The most popular city beach, located literally a stone’s throw from the famous Santuario de la Virgen de Regla Cathedral, is Playa de Regla. It is covered with fine clean sand and is crowded at any time of the year; there are public showers and toilets, changing rooms, rental of hammocks, umbrellas and sun loungers.
A stone’s throw from the lighthouse of Chipiona is a small Playa de las Canteras, only 400 m long. The entrance to the water here consists of boulders and corals, so swimming on it is not recommended, but the beach is great for evening walks.
Playa de la Cruz del Mar is quieter and a little further from the center, ideal for families with children. Fans of outdoor activities will love Playa de Camarón, where they practice windsurfing, sailing, bodyboarding, etc. (the agencies for renting equipment and teaching water sports are concentrated here).
Cuisine and restaurants in Chipiona
Chefs of Chipiona cook meat, poultry, vegetables from the garden and seafood with the same skill. Here, fresh produce from local farms is valued, and fishermen’s catches immediately go to the pan. Try kavayas asadas mackerel stew, giso de colès stew, gourmet tortilla with shrimp and other seafood, or various types of tomato soups.
Desserts with Arabic roots are popular in the region – almond pie, halva, “alfahors” (spicy biscuits with filling).
In a gourmet restaurant, the main course costs 25-35 EUR, however, at lunchtime, some expensive establishments have “set meals” that will cost 18-25 EUR (with dessert, without drinks). There are fast food cafes in the city serving decent homemade burgers with french fries and pizza (15-20 EUR for a full meal).
From the grapes grown in the vicinity of Chipiona, the world-famous Moscatel wine is made. This drink is golden in color, sweet and thick, with a subtle sourness.
Entertainment and attractions
It is worth starting sightseeing in Chipiona from the coastline: in addition to beaches and scenic walking paths, there are two important historical sites here. The Cathedral of Santuario de la Virgen de Regla (Paseo Costa de la Luz, 91), built in the 14th century, is an excellent example of a Gothic temple, still popular with religious residents of the city (admission is free). Below along the coast is Chipiona’s calling card – an old lighthouse that, since the mid-19th century, has shown ships the way to the mouth of the Guadalquivir River. Chipiona lighthouse (69 m) is considered the highest in Spain, the third highest in Europe and the fifth in the world. It is open to the public (from 11:00 to 13:30, in the summer also from 18:00 to 20:30), but tickets must be ordered at the Chipiona Tourist Office.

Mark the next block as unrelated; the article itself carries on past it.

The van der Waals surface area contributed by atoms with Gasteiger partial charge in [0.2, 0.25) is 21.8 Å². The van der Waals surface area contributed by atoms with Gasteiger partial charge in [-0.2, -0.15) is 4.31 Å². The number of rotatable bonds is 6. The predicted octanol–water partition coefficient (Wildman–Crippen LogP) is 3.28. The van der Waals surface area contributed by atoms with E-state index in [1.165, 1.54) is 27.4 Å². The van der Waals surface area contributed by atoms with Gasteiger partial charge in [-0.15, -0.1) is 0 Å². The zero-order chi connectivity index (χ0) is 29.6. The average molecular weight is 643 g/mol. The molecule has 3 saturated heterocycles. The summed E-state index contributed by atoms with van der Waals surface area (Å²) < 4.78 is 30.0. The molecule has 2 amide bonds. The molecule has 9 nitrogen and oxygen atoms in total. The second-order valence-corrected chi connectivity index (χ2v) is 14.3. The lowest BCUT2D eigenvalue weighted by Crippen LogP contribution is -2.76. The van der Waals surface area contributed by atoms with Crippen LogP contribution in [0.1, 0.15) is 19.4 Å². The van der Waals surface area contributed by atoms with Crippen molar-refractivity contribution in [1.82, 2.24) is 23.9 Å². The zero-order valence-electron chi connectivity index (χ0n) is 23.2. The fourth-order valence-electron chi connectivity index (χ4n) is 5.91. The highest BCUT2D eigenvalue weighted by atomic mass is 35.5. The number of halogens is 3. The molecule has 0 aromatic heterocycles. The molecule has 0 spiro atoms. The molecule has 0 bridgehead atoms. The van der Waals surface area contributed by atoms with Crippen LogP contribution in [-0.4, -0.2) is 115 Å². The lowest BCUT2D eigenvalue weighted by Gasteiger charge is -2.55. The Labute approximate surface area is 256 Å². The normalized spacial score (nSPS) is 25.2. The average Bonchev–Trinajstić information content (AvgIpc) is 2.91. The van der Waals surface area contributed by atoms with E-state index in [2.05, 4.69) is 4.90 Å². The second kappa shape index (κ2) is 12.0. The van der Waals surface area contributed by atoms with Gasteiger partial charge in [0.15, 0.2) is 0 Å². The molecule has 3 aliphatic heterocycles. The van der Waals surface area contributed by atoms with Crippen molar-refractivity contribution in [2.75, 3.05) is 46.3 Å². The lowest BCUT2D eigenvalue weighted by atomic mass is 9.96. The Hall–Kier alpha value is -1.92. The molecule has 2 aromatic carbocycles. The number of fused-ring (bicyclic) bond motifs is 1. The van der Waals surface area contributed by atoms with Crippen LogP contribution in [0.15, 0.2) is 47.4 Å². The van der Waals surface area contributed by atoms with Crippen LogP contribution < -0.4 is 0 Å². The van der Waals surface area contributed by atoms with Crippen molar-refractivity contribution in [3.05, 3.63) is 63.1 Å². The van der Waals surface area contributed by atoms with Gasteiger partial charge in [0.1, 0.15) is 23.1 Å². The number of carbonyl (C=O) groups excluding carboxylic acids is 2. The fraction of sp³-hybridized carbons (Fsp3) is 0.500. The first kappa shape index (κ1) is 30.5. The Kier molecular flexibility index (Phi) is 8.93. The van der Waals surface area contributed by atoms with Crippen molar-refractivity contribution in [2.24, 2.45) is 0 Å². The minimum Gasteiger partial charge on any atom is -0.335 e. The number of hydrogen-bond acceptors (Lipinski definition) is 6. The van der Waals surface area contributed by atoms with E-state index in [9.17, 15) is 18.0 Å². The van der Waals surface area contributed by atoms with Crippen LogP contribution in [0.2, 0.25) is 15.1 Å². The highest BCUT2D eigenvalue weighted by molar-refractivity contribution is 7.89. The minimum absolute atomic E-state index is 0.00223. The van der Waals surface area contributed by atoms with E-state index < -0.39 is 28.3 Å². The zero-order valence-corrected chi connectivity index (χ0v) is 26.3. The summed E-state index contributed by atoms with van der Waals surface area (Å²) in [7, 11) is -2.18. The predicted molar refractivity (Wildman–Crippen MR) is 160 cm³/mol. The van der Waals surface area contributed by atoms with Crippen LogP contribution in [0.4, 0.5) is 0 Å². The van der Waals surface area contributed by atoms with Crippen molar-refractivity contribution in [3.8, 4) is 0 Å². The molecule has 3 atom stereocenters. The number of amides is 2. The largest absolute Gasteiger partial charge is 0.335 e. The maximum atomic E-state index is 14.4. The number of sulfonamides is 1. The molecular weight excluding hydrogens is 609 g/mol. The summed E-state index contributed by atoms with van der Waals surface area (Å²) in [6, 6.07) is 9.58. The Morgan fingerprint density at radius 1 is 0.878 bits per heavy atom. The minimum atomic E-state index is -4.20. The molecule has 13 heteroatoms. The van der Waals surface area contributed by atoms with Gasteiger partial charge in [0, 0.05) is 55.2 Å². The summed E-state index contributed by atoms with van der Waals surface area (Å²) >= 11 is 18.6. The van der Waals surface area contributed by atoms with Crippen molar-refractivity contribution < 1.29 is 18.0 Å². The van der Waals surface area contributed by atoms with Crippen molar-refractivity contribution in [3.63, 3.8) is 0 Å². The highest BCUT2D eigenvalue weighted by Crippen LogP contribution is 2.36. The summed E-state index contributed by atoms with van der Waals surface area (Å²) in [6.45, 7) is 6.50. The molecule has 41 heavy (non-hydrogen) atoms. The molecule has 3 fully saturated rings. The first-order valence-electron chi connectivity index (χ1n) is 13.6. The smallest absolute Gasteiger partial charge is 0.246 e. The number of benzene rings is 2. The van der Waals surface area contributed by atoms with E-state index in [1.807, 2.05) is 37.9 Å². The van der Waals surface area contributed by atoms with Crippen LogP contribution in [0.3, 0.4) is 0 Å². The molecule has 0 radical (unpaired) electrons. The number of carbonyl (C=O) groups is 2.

In the old town, there is the Muscatel Wine Museum, iconic for the region (Av. Ntra. Sra. de Regla, 8-10), which tells in detail about the cultivation and harvesting of grapes, wine production technology and wine traditions of Chipiona in a historical perspective.
Fans of the late Middle Ages will be interested in Chipiona Castle (Calle del Castillo, 5), built according to various sources in the 13th or 15th century. It was an important military site during the reconquest, later served as a prison (18th century) and a hotel (19th-20th centuries), and since 2000 it has housed the Cadiz and New World exhibition center. His collection includes materials relating to the time of the discovery of America and the first colonization successes of the Spaniards up to the signing of the constitution in 1812.